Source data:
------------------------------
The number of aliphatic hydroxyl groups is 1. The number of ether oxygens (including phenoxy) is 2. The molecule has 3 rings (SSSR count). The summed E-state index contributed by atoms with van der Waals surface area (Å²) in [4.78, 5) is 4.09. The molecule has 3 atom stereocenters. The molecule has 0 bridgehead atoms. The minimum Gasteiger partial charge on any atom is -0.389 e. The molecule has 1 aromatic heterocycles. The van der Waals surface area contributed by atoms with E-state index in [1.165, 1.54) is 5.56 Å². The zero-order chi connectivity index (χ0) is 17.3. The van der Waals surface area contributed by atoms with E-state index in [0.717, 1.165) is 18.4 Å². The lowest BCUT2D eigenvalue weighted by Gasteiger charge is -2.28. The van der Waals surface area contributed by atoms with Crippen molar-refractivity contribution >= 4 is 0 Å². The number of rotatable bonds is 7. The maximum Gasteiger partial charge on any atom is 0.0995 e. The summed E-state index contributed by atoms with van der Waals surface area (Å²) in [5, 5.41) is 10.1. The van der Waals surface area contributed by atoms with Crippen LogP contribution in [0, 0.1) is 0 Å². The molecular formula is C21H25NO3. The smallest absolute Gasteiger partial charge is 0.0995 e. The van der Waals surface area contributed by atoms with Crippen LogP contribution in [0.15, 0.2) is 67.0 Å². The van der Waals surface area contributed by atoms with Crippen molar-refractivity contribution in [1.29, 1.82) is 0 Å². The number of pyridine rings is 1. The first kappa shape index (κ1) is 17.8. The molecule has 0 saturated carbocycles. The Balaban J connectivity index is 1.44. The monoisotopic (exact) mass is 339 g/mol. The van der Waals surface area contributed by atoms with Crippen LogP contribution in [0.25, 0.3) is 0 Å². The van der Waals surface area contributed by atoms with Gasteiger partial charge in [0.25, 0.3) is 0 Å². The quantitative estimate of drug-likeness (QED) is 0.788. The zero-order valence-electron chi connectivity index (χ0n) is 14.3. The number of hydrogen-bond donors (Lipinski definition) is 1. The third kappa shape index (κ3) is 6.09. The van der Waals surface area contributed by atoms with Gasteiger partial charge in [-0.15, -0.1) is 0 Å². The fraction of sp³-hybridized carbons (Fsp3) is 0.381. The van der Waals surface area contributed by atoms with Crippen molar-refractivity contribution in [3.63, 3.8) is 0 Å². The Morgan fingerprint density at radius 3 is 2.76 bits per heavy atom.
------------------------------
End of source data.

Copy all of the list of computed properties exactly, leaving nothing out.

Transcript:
The number of aliphatic hydroxyl groups is 1. The number of ether oxygens (including phenoxy) is 2. The molecule has 3 rings (SSSR count). The summed E-state index contributed by atoms with van der Waals surface area (Å²) in [4.78, 5) is 4.09. The molecule has 3 atom stereocenters. The molecule has 0 bridgehead atoms. The minimum Gasteiger partial charge on any atom is -0.389 e. The molecule has 1 aromatic heterocycles. The van der Waals surface area contributed by atoms with E-state index in [1.165, 1.54) is 5.56 Å². The zero-order chi connectivity index (χ0) is 17.3. The van der Waals surface area contributed by atoms with E-state index in [0.717, 1.165) is 18.4 Å². The lowest BCUT2D eigenvalue weighted by Gasteiger charge is -2.28. The van der Waals surface area contributed by atoms with Crippen molar-refractivity contribution >= 4 is 0 Å². The number of rotatable bonds is 7. The maximum Gasteiger partial charge on any atom is 0.0995 e. The summed E-state index contributed by atoms with van der Waals surface area (Å²) in [5, 5.41) is 10.1. The van der Waals surface area contributed by atoms with Crippen LogP contribution in [0, 0.1) is 0 Å². The molecular formula is C21H25NO3. The smallest absolute Gasteiger partial charge is 0.0995 e. The van der Waals surface area contributed by atoms with Crippen LogP contribution in [0.15, 0.2) is 67.0 Å². The van der Waals surface area contributed by atoms with Crippen molar-refractivity contribution in [1.29, 1.82) is 0 Å². The number of pyridine rings is 1. The first kappa shape index (κ1) is 17.8. The molecule has 0 saturated carbocycles. The Balaban J connectivity index is 1.44. The monoisotopic (exact) mass is 339 g/mol. The van der Waals surface area contributed by atoms with Crippen LogP contribution in [0.25, 0.3) is 0 Å². The van der Waals surface area contributed by atoms with Gasteiger partial charge in [0.25, 0.3) is 0 Å². The quantitative estimate of drug-likeness (QED) is 0.788. The zero-order valence-electron chi connectivity index (χ0n) is 14.3. The number of hydrogen-bond donors (Lipinski definition) is 1. The third kappa shape index (κ3) is 6.09. The van der Waals surface area contributed by atoms with Gasteiger partial charge in [-0.15, -0.1) is 0 Å². The fraction of sp³-hybridized carbons (Fsp3) is 0.381. The van der Waals surface area contributed by atoms with Crippen molar-refractivity contribution in [3.63, 3.8) is 0 Å². The Morgan fingerprint density at radius 3 is 2.76 bits per heavy atom.